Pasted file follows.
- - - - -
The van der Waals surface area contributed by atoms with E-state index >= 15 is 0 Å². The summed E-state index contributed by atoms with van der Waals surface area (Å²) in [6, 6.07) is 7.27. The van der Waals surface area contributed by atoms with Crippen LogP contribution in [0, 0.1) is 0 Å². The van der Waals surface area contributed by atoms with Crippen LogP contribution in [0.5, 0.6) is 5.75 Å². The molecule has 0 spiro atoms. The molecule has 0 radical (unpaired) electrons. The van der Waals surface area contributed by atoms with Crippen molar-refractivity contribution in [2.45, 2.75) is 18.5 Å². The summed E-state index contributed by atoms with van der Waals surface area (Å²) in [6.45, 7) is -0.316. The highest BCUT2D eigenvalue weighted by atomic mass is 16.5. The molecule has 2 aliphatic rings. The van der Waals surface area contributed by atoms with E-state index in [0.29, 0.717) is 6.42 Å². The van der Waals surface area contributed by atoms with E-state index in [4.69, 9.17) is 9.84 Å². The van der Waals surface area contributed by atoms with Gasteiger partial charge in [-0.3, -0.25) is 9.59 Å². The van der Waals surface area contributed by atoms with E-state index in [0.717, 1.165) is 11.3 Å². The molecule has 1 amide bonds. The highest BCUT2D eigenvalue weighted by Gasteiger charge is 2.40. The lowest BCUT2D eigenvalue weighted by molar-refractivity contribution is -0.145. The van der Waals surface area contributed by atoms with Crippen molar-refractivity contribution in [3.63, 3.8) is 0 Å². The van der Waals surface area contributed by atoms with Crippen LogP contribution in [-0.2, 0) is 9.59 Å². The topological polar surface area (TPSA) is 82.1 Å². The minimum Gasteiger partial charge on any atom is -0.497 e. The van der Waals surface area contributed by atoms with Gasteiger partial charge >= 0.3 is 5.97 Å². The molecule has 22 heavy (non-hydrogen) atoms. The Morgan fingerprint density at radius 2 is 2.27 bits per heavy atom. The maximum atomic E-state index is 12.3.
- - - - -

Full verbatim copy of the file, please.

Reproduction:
The van der Waals surface area contributed by atoms with E-state index >= 15 is 0 Å². The summed E-state index contributed by atoms with van der Waals surface area (Å²) in [6, 6.07) is 7.27. The van der Waals surface area contributed by atoms with Crippen LogP contribution in [0, 0.1) is 0 Å². The van der Waals surface area contributed by atoms with Crippen LogP contribution in [0.5, 0.6) is 5.75 Å². The molecule has 0 spiro atoms. The molecule has 0 radical (unpaired) electrons. The van der Waals surface area contributed by atoms with Crippen molar-refractivity contribution in [2.45, 2.75) is 18.5 Å². The summed E-state index contributed by atoms with van der Waals surface area (Å²) in [6.45, 7) is -0.316. The highest BCUT2D eigenvalue weighted by atomic mass is 16.5. The molecule has 2 aliphatic rings. The van der Waals surface area contributed by atoms with E-state index in [0.29, 0.717) is 6.42 Å². The van der Waals surface area contributed by atoms with E-state index in [4.69, 9.17) is 9.84 Å². The van der Waals surface area contributed by atoms with Gasteiger partial charge in [-0.3, -0.25) is 9.59 Å². The van der Waals surface area contributed by atoms with E-state index in [0.717, 1.165) is 11.3 Å². The molecule has 1 amide bonds. The highest BCUT2D eigenvalue weighted by Gasteiger charge is 2.40. The lowest BCUT2D eigenvalue weighted by molar-refractivity contribution is -0.145. The van der Waals surface area contributed by atoms with Crippen molar-refractivity contribution in [3.63, 3.8) is 0 Å². The van der Waals surface area contributed by atoms with Crippen LogP contribution in [-0.2, 0) is 9.59 Å². The topological polar surface area (TPSA) is 82.1 Å². The minimum Gasteiger partial charge on any atom is -0.497 e. The van der Waals surface area contributed by atoms with Gasteiger partial charge >= 0.3 is 5.97 Å². The molecule has 22 heavy (non-hydrogen) atoms. The Morgan fingerprint density at radius 2 is 2.27 bits per heavy atom. The maximum atomic E-state index is 12.3.